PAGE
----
2014-11-15 00:26:11+0000 [SSHService ssh-userauth on HoneyPotTransport,206,193.104.41.***] Public Key attempt for user admin with fingerprint b4:2b:f0:30:3a:97:04:90:b1:99:47:b4:7b:89:56:xx:
SSH Protocol Updates
I’ve enabled the diffie-hellman-group-exchange-sha1 algorithm. And updated the ciphers to the ones supported by OpenSSH.
Als added ‘dss’ keys.
Also I ported code from honssh to stop the Metasploit kippo detection by Andrew Morris. The issue is more with Conch (the Twisted SSH implementation), but there’s a workaround in Cowrie now.
It’s good to realize that Cowrie is a medium interaction honeypot, and there will always be ways to fingerprint the honeypot. Another easy way is to look just at the ciphers offered by the SSH server.
I added additional commmands:
SSH has a way to transfer the exit status of the remote command back to the original host. This is called exit status.
$ ssh -p 2222 root@host ls /
bin boot dev etc home initrd.img lib
lost+found media mnt opt proc root run
sbin selinux srv sys tmp usr var
$ echo $?
Original kippo sends no exit status.
Cowrie always sends a ‘0’ exit code signifying succes, regardless of the command that’s executed.
Command line support
Cowrie supports additional emacs keybindings such as ctrl-a (start of line), ctrl-e (end of line), ctrl-p (previous command), ctrl-n (next command),
ctrl-b (one character left) and ctrl-f (one character forward)
I added ‘which’, ‘netstat’, ‘gcc’ from kippo-extra by basilfx.
Usernames and passwords.
I added wildcard support for the password database. Passwords can now be ‘*’ to allow any password. There’s also a ‘!’ operator to deny explicit passwords.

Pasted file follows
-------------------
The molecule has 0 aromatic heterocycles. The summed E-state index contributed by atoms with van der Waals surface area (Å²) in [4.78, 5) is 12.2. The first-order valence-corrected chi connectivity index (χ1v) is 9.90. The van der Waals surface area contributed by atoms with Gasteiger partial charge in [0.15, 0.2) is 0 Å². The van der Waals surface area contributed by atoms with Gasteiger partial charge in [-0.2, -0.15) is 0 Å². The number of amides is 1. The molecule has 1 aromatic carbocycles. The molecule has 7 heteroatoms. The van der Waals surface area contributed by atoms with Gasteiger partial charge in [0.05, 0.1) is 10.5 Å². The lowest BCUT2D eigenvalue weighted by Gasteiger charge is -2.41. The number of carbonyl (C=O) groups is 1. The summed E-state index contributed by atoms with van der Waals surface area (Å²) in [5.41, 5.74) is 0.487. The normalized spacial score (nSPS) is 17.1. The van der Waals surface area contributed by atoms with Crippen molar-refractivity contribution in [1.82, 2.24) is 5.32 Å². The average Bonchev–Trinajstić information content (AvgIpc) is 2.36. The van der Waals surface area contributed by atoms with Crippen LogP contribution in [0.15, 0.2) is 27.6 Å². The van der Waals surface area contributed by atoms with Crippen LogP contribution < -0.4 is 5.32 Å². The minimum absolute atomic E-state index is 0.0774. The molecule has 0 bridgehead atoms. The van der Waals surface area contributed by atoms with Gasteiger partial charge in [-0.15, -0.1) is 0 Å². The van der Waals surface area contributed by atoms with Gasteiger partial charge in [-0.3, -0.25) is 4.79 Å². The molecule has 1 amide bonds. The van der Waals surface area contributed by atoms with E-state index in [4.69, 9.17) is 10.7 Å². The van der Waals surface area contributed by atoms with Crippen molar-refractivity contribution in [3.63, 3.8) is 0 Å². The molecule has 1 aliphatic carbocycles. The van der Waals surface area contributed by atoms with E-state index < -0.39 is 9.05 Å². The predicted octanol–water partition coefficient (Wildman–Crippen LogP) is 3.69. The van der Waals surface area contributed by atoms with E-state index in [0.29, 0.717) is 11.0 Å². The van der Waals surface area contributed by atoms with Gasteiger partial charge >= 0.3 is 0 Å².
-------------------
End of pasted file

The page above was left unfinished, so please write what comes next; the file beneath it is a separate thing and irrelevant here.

The rules are evaluated in order, so the ‘*’ should usually come last. My userdb is now:
disabled the ‘exit-jail’ that gave people the fake ‘localhost’ prompt after logout
Fixed ability to ping IP addresses like 555.555.555.555
The bannerfile is now always ‘<honeyfs>>/etc/issue.net’.
I added hpeeds.py from threatstream’s repository. It uses sockets and no deferred and should not work all that well with
Twisted’s asynchronous system, but in practice people use it.
I’m in the process of converting Cowrie to more structured logging and a new dblog framework
that’s more extensible. One result so far is a JSON dblog plugin.
This logs the same information as the general dblog modules, but in JSON format, so it can be easily picked up by log analysis tools.
It writes timestamps in UTC with microseconds and adds a unique UUID session identifier to each log entry. It also adds
argument as their own JSON attributes so text log parsing is no longer necessary.
Now JSON logging is available, Cowrie includes sample configuration files for logstash and kibana
, to display honeypot data in a Kibana dashboard.
The nice thing about logstash is that it can do data enrichment offline. There’s no need to configure GeoIP into Cowrie, just
load the IP data in logstash and enrich with GeoIP data such as country and city and ASN number from Maxmind:
If you then load data in a Kibana dashboard it should look something like this:
I ported katkad’s SHAsum patches to log binaries, and made some modifications to consolidate the log messages.
Malware is now saved as its SHA-256 checksum, and only once per unique sample.
Roadmap & Plans
Most of the current development plans focus on improving the logging. Currently the logging is unstructured text and there is even internal
log parsing with regexes to create database entries in some of the dblog modules. I’d like to move to structured output formats to make
data easier to parse. The JSON output will improve and contain more data in structured fields.